Summer Vacation – in Hebrew
Strictly speaking, חוֹפֶשׁ means freedom, while חֻפְשָׁה means vacation. חופשה is used correctly in terms such as חֻפְשַׁת לֵדָה – maternity leave, and חופשת סֶמֶסְטֶר – semester break, but as for that vacation enjoyed every year by virtually all schoolchildren and teens, the term is הַחֹפֶשׁ הַגָּדוֹל – the Great Vacation, or literally, the Great Freedom.
At the beginning of July, I went out in Jerusalem and Tel Aviv and asked people what they had planned for החופש הגדול. The video shows their responses, and here I’ll highlight some nuggets Hebrew that come forth from them.
One of the young girls in the third interview uses the term קַיְטָנָה meaning summer camp. The word derives from קַיִט , the Aramaic version of the Hebrew קַיִץ – summer (see full entry on קייטנה).
When the teenage boy in the fourth interview tells me he’s going to surf, I reply, רוֹאִים – meaning something like I can see that, but literally (we/they/you guys) see. Hebrew uses the plural to express a variety nonspecific things, such as how do you/one get to the mall? אֵיךְ מַגִּיעִים לַקַּנְיוֹן – literally, how do we/they/you guys get to the mall?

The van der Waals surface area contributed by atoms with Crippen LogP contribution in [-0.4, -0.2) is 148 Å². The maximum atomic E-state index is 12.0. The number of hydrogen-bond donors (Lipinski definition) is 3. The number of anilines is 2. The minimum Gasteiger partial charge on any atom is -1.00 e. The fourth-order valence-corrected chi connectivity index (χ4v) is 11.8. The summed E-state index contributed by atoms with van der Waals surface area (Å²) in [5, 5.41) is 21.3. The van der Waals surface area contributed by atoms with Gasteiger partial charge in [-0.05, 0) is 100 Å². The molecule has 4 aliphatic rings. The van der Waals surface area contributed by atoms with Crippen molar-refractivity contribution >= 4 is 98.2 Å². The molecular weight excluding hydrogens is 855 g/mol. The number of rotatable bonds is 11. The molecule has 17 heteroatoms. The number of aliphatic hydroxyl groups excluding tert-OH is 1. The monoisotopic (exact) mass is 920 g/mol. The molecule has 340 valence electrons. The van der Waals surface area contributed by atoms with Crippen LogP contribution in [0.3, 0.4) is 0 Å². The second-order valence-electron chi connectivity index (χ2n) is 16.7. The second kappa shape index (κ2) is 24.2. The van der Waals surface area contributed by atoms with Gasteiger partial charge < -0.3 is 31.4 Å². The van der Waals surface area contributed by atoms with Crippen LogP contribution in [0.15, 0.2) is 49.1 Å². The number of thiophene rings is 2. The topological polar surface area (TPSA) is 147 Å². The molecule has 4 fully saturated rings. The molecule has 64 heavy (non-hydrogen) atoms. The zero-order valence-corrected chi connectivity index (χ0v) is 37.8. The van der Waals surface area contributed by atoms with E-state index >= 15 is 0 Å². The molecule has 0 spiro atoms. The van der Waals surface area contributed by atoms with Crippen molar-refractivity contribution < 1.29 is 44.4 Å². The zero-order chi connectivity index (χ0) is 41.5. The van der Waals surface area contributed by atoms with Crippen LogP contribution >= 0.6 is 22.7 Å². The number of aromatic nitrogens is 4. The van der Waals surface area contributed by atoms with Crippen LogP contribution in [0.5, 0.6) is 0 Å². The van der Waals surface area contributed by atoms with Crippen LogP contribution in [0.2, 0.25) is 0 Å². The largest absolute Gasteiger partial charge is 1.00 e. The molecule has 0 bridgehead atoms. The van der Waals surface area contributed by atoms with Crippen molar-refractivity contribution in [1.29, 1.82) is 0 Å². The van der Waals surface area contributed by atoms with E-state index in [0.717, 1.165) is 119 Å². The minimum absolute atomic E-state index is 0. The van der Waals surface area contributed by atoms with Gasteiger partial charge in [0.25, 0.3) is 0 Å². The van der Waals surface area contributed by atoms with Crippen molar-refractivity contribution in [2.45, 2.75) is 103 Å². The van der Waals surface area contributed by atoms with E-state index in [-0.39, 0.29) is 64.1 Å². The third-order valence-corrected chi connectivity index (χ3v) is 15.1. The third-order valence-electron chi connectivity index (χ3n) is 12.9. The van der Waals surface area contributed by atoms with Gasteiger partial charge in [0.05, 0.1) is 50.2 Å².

The young woman in the fifth interview says, בַּחֹפֶשׁ הַגָּדוֹל אֲנִי בְּעִקָּר עוֹבֶדֶת – for summer vacation I’m mainly working. Using בעיקר helps her express that while she will spend some time doing other things, the majority of her time will be spent working. In the first interview, the boy says אֲנִי בְּעִקָּרוֹן הוֹלֵךְ לַעֲבוֹד – I’m basically (literally, in principle) going to work. בעיקרון doesn’t add any meaning to the sentence; it’s one of those filler words that teens tend to use, such as the English like, literally and obviously. Another example of a filler word in Hebrew is כְּאִלּוּ – literally, as if.
What are you doing for summer vacation?
Write your answers – in Hebrew – in the comments.